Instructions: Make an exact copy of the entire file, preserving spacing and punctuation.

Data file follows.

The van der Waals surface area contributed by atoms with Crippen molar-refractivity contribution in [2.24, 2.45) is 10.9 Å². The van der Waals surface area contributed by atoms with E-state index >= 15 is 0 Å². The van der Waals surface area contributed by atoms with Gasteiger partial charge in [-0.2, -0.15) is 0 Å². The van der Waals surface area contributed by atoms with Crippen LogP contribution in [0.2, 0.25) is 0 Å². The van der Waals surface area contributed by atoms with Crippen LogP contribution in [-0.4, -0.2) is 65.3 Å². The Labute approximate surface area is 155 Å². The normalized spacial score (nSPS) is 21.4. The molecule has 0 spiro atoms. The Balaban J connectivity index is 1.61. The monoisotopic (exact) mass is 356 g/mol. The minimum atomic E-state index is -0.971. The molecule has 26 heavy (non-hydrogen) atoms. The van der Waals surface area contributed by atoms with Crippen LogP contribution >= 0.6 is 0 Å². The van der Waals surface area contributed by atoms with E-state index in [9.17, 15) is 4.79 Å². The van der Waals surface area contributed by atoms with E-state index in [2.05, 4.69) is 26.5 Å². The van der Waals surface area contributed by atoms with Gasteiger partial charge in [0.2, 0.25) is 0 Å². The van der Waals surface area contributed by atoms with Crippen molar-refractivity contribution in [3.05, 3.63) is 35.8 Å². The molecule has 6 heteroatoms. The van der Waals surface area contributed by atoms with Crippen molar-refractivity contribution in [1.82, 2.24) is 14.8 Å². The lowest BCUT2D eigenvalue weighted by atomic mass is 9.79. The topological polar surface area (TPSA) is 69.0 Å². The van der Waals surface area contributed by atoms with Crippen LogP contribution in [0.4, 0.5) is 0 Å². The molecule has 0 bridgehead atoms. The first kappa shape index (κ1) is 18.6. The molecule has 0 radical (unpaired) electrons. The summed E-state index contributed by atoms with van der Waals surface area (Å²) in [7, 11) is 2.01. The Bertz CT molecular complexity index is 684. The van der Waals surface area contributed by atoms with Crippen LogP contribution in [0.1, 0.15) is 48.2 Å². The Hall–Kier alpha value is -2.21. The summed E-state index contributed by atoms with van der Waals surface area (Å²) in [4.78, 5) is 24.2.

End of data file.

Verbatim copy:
The van der Waals surface area contributed by atoms with Crippen molar-refractivity contribution in [2.24, 2.45) is 10.9 Å². The van der Waals surface area contributed by atoms with E-state index >= 15 is 0 Å². The van der Waals surface area contributed by atoms with Gasteiger partial charge in [-0.2, -0.15) is 0 Å². The van der Waals surface area contributed by atoms with Crippen LogP contribution in [0.2, 0.25) is 0 Å². The van der Waals surface area contributed by atoms with Crippen LogP contribution in [-0.4, -0.2) is 65.3 Å². The Labute approximate surface area is 155 Å². The normalized spacial score (nSPS) is 21.4. The molecule has 0 spiro atoms. The Balaban J connectivity index is 1.61. The monoisotopic (exact) mass is 356 g/mol. The minimum atomic E-state index is -0.971. The molecule has 26 heavy (non-hydrogen) atoms. The van der Waals surface area contributed by atoms with Crippen LogP contribution >= 0.6 is 0 Å². The van der Waals surface area contributed by atoms with E-state index in [9.17, 15) is 4.79 Å². The van der Waals surface area contributed by atoms with E-state index in [2.05, 4.69) is 26.5 Å². The van der Waals surface area contributed by atoms with Gasteiger partial charge in [0.2, 0.25) is 0 Å². The van der Waals surface area contributed by atoms with Crippen molar-refractivity contribution in [3.05, 3.63) is 35.8 Å². The molecule has 6 heteroatoms. The van der Waals surface area contributed by atoms with Crippen molar-refractivity contribution in [1.82, 2.24) is 14.8 Å². The lowest BCUT2D eigenvalue weighted by atomic mass is 9.79. The topological polar surface area (TPSA) is 69.0 Å². The van der Waals surface area contributed by atoms with Crippen LogP contribution in [0.4, 0.5) is 0 Å². The molecule has 0 bridgehead atoms. The first kappa shape index (κ1) is 18.6. The molecule has 0 radical (unpaired) electrons. The summed E-state index contributed by atoms with van der Waals surface area (Å²) in [7, 11) is 2.01. The Bertz CT molecular complexity index is 684. The van der Waals surface area contributed by atoms with Crippen LogP contribution in [0.1, 0.15) is 48.2 Å². The Hall–Kier alpha value is -2.21. The summed E-state index contributed by atoms with van der Waals surface area (Å²) in [4.78, 5) is 24.2.